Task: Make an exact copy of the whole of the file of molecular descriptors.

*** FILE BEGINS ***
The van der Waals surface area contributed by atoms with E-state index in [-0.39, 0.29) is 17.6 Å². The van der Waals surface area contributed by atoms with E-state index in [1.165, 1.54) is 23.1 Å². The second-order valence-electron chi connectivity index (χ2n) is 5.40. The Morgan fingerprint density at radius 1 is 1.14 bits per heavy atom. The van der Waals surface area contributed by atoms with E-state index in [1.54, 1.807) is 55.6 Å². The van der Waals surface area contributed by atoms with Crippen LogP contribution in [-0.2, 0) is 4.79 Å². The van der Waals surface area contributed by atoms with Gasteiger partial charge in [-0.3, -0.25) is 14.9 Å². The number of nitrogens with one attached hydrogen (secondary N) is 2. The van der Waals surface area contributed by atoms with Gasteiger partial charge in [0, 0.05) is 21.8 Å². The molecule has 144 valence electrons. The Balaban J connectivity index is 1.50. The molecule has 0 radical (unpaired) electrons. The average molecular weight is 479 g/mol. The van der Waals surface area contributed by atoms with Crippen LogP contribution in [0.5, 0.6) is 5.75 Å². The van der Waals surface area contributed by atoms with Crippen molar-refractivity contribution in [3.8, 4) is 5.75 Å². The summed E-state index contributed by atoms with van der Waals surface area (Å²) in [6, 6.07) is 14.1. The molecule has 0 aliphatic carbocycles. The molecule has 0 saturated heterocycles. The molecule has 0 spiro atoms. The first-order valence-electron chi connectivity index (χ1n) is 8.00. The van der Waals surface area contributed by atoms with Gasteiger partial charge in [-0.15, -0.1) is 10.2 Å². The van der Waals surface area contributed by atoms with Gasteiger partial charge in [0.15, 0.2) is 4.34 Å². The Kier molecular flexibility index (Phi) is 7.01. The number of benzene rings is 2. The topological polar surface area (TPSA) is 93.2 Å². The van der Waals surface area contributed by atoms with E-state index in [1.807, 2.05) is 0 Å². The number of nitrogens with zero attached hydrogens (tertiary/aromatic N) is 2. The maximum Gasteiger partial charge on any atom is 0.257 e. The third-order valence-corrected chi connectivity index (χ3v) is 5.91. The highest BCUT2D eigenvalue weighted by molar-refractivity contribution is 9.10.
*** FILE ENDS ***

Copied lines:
The van der Waals surface area contributed by atoms with E-state index in [-0.39, 0.29) is 17.6 Å². The van der Waals surface area contributed by atoms with E-state index in [1.165, 1.54) is 23.1 Å². The second-order valence-electron chi connectivity index (χ2n) is 5.40. The Morgan fingerprint density at radius 1 is 1.14 bits per heavy atom. The van der Waals surface area contributed by atoms with E-state index in [1.54, 1.807) is 55.6 Å². The van der Waals surface area contributed by atoms with Crippen LogP contribution in [-0.2, 0) is 4.79 Å². The van der Waals surface area contributed by atoms with Gasteiger partial charge in [-0.3, -0.25) is 14.9 Å². The number of nitrogens with one attached hydrogen (secondary N) is 2. The van der Waals surface area contributed by atoms with Gasteiger partial charge in [0, 0.05) is 21.8 Å². The molecule has 144 valence electrons. The Balaban J connectivity index is 1.50. The molecule has 0 radical (unpaired) electrons. The average molecular weight is 479 g/mol. The van der Waals surface area contributed by atoms with Crippen LogP contribution in [0.5, 0.6) is 5.75 Å². The van der Waals surface area contributed by atoms with Crippen molar-refractivity contribution in [3.8, 4) is 5.75 Å². The summed E-state index contributed by atoms with van der Waals surface area (Å²) in [6, 6.07) is 14.1. The molecule has 0 aliphatic carbocycles. The molecule has 0 saturated heterocycles. The molecule has 0 spiro atoms. The first-order valence-electron chi connectivity index (χ1n) is 8.00. The van der Waals surface area contributed by atoms with Gasteiger partial charge in [-0.15, -0.1) is 10.2 Å². The van der Waals surface area contributed by atoms with Gasteiger partial charge in [0.15, 0.2) is 4.34 Å². The Kier molecular flexibility index (Phi) is 7.01. The number of benzene rings is 2. The topological polar surface area (TPSA) is 93.2 Å². The van der Waals surface area contributed by atoms with E-state index in [1.807, 2.05) is 0 Å². The number of nitrogens with zero attached hydrogens (tertiary/aromatic N) is 2. The maximum Gasteiger partial charge on any atom is 0.257 e. The third-order valence-corrected chi connectivity index (χ3v) is 5.91. The highest BCUT2D eigenvalue weighted by molar-refractivity contribution is 9.10.